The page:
Dory's Disability In 'Finding Dory' Takes Summer Blockbusters Into New, Hugely Important Waters
One of the best things about Pixar is how the studio is never afraid to broach big, adult topics, despite their movies being aimed at kids. Toy Story tackled the pain of growing up and making friends, Inside Out dealt with depression, and now, Finding Dory spends much of its runtime focusing on mental disability and the idea of raising a child with a disability. And unlike the other Pixar movies, which feature their more serious themes in subtle ways meant primarily for adults to pick up on, Finding Dory places the issues surrounding Dory's disability front and center, meant to be understood and discussed by audiences of all ages.
Some Finding Dory spoilers ahead. The fact that the heroine of this film has a mental disability is not new to Finding Dory; the first movie in the franchise, Finding Nemo, featured the character's short-term memory loss heavily. Yes in that movie, Dory's disability was played mostly for comic relief, while in Dory, her memory issues are the film's primary subject matter. When Dory realizes that she might know where her long-lost parents are and sets out to find them, her memory loss greatly impedes her journey and causes her emotional distress. She's devastated that she has little memory of her parents and likely caused their separation by forgetting where she lived, and she gets easily frustrated with herself for "being such a Dory."
Meanwhile, flashbacks to Dory's childhood show just how hard it must've been for her parents to raise a daughter with such a severe impediment. Dory's parents are loving and patient, constantly devising new ways to test their child's memory and telling her frequently how much they adore her, but it's also clear that they're deeply worried about Dory's future. One heartbreaking scene shows the duo crying over their daughter, with Dory's mom asking her husband if Dory will ever be able to make it on her own, without the two of them to provide her constant support and care.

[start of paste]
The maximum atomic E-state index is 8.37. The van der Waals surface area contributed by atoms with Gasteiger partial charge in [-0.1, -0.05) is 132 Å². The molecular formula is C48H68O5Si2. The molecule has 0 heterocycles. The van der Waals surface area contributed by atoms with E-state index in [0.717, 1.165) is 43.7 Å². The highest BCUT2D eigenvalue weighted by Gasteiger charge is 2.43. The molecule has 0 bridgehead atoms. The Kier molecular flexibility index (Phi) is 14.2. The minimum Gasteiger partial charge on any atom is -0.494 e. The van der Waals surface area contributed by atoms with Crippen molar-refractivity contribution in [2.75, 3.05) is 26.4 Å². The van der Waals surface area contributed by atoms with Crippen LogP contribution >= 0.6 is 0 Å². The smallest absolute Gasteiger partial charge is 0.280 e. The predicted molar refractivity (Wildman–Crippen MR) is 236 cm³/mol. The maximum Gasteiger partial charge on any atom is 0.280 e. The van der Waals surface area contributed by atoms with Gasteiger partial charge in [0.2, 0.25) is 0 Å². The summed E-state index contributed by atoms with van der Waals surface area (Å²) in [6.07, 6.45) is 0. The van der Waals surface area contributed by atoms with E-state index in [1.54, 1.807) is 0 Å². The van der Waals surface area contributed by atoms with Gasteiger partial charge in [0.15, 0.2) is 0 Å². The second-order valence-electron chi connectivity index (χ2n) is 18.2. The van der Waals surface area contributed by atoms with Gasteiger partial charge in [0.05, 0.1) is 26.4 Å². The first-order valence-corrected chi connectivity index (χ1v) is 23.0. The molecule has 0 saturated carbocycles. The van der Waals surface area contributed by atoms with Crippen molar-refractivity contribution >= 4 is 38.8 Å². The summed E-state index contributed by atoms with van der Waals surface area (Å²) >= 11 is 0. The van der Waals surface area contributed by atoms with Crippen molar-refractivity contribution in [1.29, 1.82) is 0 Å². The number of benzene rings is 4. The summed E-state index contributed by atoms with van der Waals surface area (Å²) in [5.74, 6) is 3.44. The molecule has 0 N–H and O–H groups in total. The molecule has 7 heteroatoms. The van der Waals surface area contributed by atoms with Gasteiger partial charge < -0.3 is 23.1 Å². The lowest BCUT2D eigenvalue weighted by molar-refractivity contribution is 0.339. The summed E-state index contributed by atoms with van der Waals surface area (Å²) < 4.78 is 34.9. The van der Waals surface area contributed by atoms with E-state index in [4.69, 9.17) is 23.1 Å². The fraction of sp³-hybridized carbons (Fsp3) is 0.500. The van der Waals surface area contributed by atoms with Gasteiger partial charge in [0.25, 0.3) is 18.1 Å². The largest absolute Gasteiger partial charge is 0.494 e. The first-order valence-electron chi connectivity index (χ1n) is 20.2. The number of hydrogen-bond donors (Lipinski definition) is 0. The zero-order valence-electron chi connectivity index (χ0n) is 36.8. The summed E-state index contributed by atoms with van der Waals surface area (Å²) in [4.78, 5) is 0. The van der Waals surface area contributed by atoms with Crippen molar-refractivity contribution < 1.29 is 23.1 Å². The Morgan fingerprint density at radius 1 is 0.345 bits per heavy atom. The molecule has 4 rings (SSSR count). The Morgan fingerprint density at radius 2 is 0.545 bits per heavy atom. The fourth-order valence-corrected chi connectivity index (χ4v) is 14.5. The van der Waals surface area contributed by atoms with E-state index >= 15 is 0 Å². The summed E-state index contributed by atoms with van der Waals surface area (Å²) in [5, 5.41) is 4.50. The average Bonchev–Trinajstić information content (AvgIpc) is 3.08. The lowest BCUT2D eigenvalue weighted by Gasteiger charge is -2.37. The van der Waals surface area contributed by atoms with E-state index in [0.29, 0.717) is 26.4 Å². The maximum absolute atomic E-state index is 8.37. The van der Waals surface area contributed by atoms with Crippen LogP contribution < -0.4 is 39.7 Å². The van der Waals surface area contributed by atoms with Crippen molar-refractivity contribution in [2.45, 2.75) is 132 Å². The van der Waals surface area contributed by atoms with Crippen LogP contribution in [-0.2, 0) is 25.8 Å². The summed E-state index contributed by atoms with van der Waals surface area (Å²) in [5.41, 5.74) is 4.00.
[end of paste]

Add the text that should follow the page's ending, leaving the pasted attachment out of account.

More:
It's a hugely emotional scene, but what makes moments like that even more impactful is how unusual it is for any movie, let alone a kids' movie, to attempt to realistically portray what caring for someone with a disability is like. It's a heavy subject, and Pixar wouldn't be faulted for shying away from some of the darkest details, but choosing not to is hugely commendable. Dory's issues, and her parents' worries, will resonate with all viewers, regardless of how they live their own lives, and teach them an important message. As Finding Dory director Andrew Stanton told SlashFilm, Dory's struggle is intended to be universal. Said Stanton,
"I feel like most people have something about themselves that they see as a big flaw and that they’ve never been able to change about themselves. And I think the key is not often that you can conquer it, that you can get rid of it, but it was more as a how do you conquer it? How do you own it? How do you turn that into an asset? And I think that’s a very universal thing. And it works for disabilities. It works for handicaps, but it also works for just how you see yourself as imperfect. And that I liked. And that naturally came from just trying to deal with Dory."
While the challenges Dory faces in Finding Dory are unique to her situation, her attitude about handling them — and the care her parents have for her while trying to keep her safe — contains lessons all viewers can learn from. Like Inside Out , in which Riley's methods of coping with her unhappiness resonate with any viewer who's dealt with sadness in their life, Finding Dory's focus on overcoming obstacles and caring for loved ones will most certainly be prompting serious discussion among all who see the film.